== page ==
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Microsoft xCloud gaming service coming to web, but can it steal Google Stadia's show?

Microsoft's Project xCloud gaming service is available as a part of the preview programme right now on select devices.

twitter-logoShubham Verma | February 16, 2021 | Updated 13:11 IST

Highlights

  • Microsoft xCloud web version is under development right now.
  • The first look shows there will be launcher for xCloud web version.
  • Google Stadia already supports browsers such as Chrome, Edge.

If you have been living under a rock, I am excited to tell you that we stepped into the world of cloud gaming some months back. It is similar to how you use gaming consoles, PC, or your phone to play games but with an essential facet. Cloud gaming does not need you to download and install these games on your device, no matter what, because these games are stored in the cloud. And because they are always on the cloud, they are playable on any device that can let you access the cloud. Microsoft, Google, Sony, Amazon, and Nvidia all have their own cloud gaming service but only a few of them are available on the web. And the one to join them soon will be Microsoft's xCloud service.

The first look of how Microsoft's xCloud browser will look has surfaced online, along with a strong hint that this cloud gaming service will be arriving on iPhone and iPad devices. As per a report by The Verge, citing sources familiar with the development, Microsoft is still working on the web version of xCloud, which is why it is not immediately available to users. The web version will support major browsers, such as Google Chrome and Microsoft Edge browsers, much like Google Stadia. The xCloud service is already available on Android, so the major goal Microsoft wants to achieve with the web version is giving support on iPhone and iPad.

Apple has restricted publishers to push cloud gaming services through the App Store, one of the reasons why Google had to resort to pushing web service for Stadia. Apple has said that it will need publishers to add individual games, a process that Microsoft and other cloud gaming companies have termed will be a "bad experience" for users. Moreover, Apple would take its cut on each subscription. But there are no such restrictions on the content available through web browsers, such as Google Chrome and Microsoft Edge, both of which are available on the iPhone and the iPad. Interestingly, Microsoft and Google both have left out Safari browser in this process.

The screenshot obtained by The Verge shows there will be a launcher on the web version of xCloud, much like the way it is on Android. You will see different recommendations for you on the screen, titles that can be resumed, and access to all games available through the Xbox Game Pass Ultimate subscription. The xCloud will also be available through the PC version of the Xbox app on Windows.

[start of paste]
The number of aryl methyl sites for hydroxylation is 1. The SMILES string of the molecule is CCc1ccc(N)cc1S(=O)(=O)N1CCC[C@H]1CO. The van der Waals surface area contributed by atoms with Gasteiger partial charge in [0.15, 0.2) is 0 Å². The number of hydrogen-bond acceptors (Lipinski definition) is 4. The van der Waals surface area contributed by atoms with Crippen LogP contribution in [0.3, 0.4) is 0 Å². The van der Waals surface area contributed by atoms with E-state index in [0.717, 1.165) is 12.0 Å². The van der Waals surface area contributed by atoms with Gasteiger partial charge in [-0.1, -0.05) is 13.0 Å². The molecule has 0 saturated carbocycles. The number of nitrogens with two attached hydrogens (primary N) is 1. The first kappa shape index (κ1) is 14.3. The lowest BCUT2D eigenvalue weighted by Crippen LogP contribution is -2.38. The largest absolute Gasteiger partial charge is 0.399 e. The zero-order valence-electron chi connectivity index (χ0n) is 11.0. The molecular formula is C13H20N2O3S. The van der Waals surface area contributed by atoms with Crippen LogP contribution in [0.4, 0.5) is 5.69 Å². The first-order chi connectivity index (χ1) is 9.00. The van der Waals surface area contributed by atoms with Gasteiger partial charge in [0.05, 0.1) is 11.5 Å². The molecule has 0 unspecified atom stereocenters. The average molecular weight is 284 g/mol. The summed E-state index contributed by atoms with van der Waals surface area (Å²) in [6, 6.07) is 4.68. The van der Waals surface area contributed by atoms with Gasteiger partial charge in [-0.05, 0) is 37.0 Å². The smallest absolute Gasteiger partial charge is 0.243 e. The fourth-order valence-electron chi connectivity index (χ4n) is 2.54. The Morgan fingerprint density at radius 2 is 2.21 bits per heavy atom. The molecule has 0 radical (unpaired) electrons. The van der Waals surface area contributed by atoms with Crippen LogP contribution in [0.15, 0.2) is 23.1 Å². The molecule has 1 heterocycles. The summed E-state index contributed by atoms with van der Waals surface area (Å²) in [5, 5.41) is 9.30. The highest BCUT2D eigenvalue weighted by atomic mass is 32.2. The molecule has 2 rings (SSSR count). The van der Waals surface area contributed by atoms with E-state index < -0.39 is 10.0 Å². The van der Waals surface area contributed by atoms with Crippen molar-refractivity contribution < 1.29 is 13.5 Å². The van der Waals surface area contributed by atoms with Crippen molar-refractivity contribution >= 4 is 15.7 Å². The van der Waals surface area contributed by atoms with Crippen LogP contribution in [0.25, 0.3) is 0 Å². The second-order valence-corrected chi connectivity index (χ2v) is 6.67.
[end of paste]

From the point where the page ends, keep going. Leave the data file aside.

On launching, the games open in full-screen in the browser but they will need you to add a controller to be able to play them. Both the iPhone and the iPad support a good range of controllers, which is why games that can be run via a browser makes sense. But it is not clear what resolution this service is going to support. Microsoft uses Xbox One S server blades for xCloud, which lacks 4K streaming, so unless that infrastructure is upgraded, games will be available in 720p resolution.

How can it counter Google Stadia?

Microsoft's xCloud gaming service is yet to arrive on the web while Google Stadia became available through browsers right from the beginning. This immediately made Stadia available on the iPhone and iPad devices, among others. The portal can be accessed on Android, iPhone, PCs, and Macs. Google Stadia also works on TV with Chromecast Ultra, which is not what can be said for Microsoft xCloud gaming service.

Google Stadia works with Stadia Controller, PlayStation 4 DualShock 4, Xbox One controller, Xbox Adaptive Controller, and mouse and keyboard. But Microsoft's xCloud, on the other hand, works with only PlayStation 4 DualShock 4, Xbox One controller, and some other Bluetooth controllers. And Microsoft xCloud can only stream in 720p resolution for now while Google Stadia allows 4K resolution with insanely high-speed internet.

The area where Microsoft's xCloud service fares well is the catalogue of games. It has a total of 93 games with four exclusives but Stadia has only 40 games with a single exclusive title, making the former a better deal for people who need a variety to play games. Also, xCloud is available as a part of the Xbox Game Pass Ultimate, which console and PC players often buy. There are no charges for individual games, unlike Google Stadia that requires a monthly subscription, plus cost of individual games.

The bottom line is Microsoft's xCloud gaming service has the potential to attract players through its one too many titles and a better deal subscription-wise. But if you bring other things into the picture, Google Stadia can offer a better cloud gaming experience on a range of devices.

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